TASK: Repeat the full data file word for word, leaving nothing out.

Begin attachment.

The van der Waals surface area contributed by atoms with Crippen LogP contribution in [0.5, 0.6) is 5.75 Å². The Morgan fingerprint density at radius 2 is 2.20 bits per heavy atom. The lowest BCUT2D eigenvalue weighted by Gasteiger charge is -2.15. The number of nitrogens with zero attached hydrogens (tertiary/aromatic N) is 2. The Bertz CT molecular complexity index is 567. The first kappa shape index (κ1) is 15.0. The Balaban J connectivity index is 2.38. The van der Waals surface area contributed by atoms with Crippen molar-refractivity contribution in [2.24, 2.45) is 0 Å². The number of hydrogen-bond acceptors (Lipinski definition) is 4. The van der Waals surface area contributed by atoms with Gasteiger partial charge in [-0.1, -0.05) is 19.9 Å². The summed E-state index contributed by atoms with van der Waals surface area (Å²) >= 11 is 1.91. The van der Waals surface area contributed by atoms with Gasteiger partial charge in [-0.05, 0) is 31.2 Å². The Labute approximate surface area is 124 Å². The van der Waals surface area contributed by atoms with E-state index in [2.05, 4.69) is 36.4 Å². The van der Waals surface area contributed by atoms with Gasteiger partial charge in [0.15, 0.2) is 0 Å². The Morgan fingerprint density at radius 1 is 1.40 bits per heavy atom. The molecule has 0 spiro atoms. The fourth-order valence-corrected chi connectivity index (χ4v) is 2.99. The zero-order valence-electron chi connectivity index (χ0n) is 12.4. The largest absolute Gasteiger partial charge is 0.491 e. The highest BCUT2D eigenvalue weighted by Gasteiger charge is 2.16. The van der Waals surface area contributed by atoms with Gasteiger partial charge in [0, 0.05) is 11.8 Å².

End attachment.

The van der Waals surface area contributed by atoms with Crippen LogP contribution in [0.5, 0.6) is 5.75 Å². The Morgan fingerprint density at radius 2 is 2.20 bits per heavy atom. The lowest BCUT2D eigenvalue weighted by Gasteiger charge is -2.15. The number of nitrogens with zero attached hydrogens (tertiary/aromatic N) is 2. The Bertz CT molecular complexity index is 567. The first kappa shape index (κ1) is 15.0. The Balaban J connectivity index is 2.38. The van der Waals surface area contributed by atoms with Crippen molar-refractivity contribution in [2.24, 2.45) is 0 Å². The number of hydrogen-bond acceptors (Lipinski definition) is 4. The van der Waals surface area contributed by atoms with Gasteiger partial charge in [-0.1, -0.05) is 19.9 Å². The summed E-state index contributed by atoms with van der Waals surface area (Å²) >= 11 is 1.91. The van der Waals surface area contributed by atoms with Gasteiger partial charge in [-0.05, 0) is 31.2 Å². The Labute approximate surface area is 124 Å². The van der Waals surface area contributed by atoms with E-state index in [2.05, 4.69) is 36.4 Å². The van der Waals surface area contributed by atoms with Gasteiger partial charge in [0.15, 0.2) is 0 Å². The Morgan fingerprint density at radius 1 is 1.40 bits per heavy atom. The molecule has 0 spiro atoms. The fourth-order valence-corrected chi connectivity index (χ4v) is 2.99. The zero-order valence-electron chi connectivity index (χ0n) is 12.4. The largest absolute Gasteiger partial charge is 0.491 e. The highest BCUT2D eigenvalue weighted by Gasteiger charge is 2.16. The van der Waals surface area contributed by atoms with Gasteiger partial charge in [0, 0.05) is 11.8 Å².